BiOS Licenses & MTAs

What characterises a BiOS-compliant agreement?

Usually, licenses for patented technology impose strict conditions on the user, commonly involving fees or royalties for use of the materials or methods or both.  Materials Transfer Agreements (MTAs) typically impose the condition that the technology may only be used for certain purposes, often not allowing the development of products.

Instead of royalties or other conditions that disfavor creation of products, under a BiOS-compliant agreement, in order to obtain the right to use the technology the user must agree to conditions that encourage cooperation and development of the technology.

These conditions are that licensees cannot appropriate the fundamental “kernel” of the technology and improvements exclusively for themselves.  The base technology remains the property of whatever entity developed it, but improvements can be shared with others that support the development of a protected commons around the technology, and all those who agree to the same terms of sharing obtain access to improvements, and other information, such as regulatory and biosafety data, shared by others who have agreed.

To maintain legal access to the technology, in other words, you must agree not to prevent others who have agreed to the same terms from using the technology and any improvements in the development of different products.

“Biological Open Source” is not a new way to patent, but a new way to share the capability to use patented technology

In the license versions and MTAs available on this website, both products and improvements can still be patented, and products and services can be developed for profit or for public good – but licensees and those who have used the technology under MTAs may not assert rights to exclude from use of improvements, even patented improvements, against the licensor and other licensees within the protected commons.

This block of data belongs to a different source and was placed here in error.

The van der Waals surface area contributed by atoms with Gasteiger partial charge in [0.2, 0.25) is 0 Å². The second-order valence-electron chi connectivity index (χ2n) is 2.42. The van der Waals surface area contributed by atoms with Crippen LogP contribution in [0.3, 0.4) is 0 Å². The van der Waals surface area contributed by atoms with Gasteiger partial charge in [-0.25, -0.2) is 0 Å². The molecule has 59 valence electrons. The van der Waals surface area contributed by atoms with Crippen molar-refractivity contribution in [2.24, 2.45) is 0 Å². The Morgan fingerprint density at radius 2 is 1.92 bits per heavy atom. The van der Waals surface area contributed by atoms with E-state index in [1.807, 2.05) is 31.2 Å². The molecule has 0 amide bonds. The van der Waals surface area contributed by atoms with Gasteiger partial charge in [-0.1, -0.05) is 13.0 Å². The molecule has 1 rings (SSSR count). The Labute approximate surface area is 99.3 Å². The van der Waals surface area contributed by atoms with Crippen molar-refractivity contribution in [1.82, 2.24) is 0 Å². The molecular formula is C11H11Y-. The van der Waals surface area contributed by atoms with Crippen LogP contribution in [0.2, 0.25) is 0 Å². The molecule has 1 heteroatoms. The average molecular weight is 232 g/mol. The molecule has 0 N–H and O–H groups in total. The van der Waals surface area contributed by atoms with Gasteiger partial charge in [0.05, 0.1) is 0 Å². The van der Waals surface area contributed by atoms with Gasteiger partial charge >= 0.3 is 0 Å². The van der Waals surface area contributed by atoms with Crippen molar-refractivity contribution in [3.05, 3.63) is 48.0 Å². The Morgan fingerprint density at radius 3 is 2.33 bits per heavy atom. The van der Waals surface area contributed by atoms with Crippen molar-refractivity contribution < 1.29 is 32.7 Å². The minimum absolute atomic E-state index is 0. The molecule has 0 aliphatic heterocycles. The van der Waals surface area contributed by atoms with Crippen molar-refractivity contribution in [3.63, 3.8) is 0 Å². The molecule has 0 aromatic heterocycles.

The essence of the open source concept:  what is provided with wide access is not necessarily the product solution, but the enabling technology that allows products to be developed by innovative people.  All those who agree to the terms of sharing have protected access to the capacity to use the enabling technology, and can make and commercialise products, royalty-free, without the need to renegotiate a commercial license.

Collaboration to share improvements is further facilitated by licensee access to protected discussion spaces on the BioForge. The BioForge is a portal for protocol-sharing, comments on patents, and discussion tools in both public and secure environments.  As it develops it will provide further resources for cooperative development of technologies and maintaining capabilities to use them.

Do open source agreements work?

Open source agreements working on principles similar to BiOS have been widely applicable to software development protected under copyright or patents. This is a model that has worked very well for the creation of robust operating systems and products contributed to by thousands of programmers, and by profitable businesses such as IBM, Intel, Nokia, Sun, Apple and countless small and medium-sized companies.

In open source software agreements, the source code for computer programs is available under the terms of the license to others who agree to these terms so that it can rapidly evolve with many users involved in debugging it and further modifying it to develop other products to suit people’s needs. The original developer of the technology benefits, and so does anyone that improves it, because improvements can be tested and implemented rapidly.

What BiOS-compatible agreements are available?

Versions of the first BiOS license, developed for plant molecular enabling technologies, has been executed by a range of companies and non-profits of all sizes, based in many countries in the developing and developed world.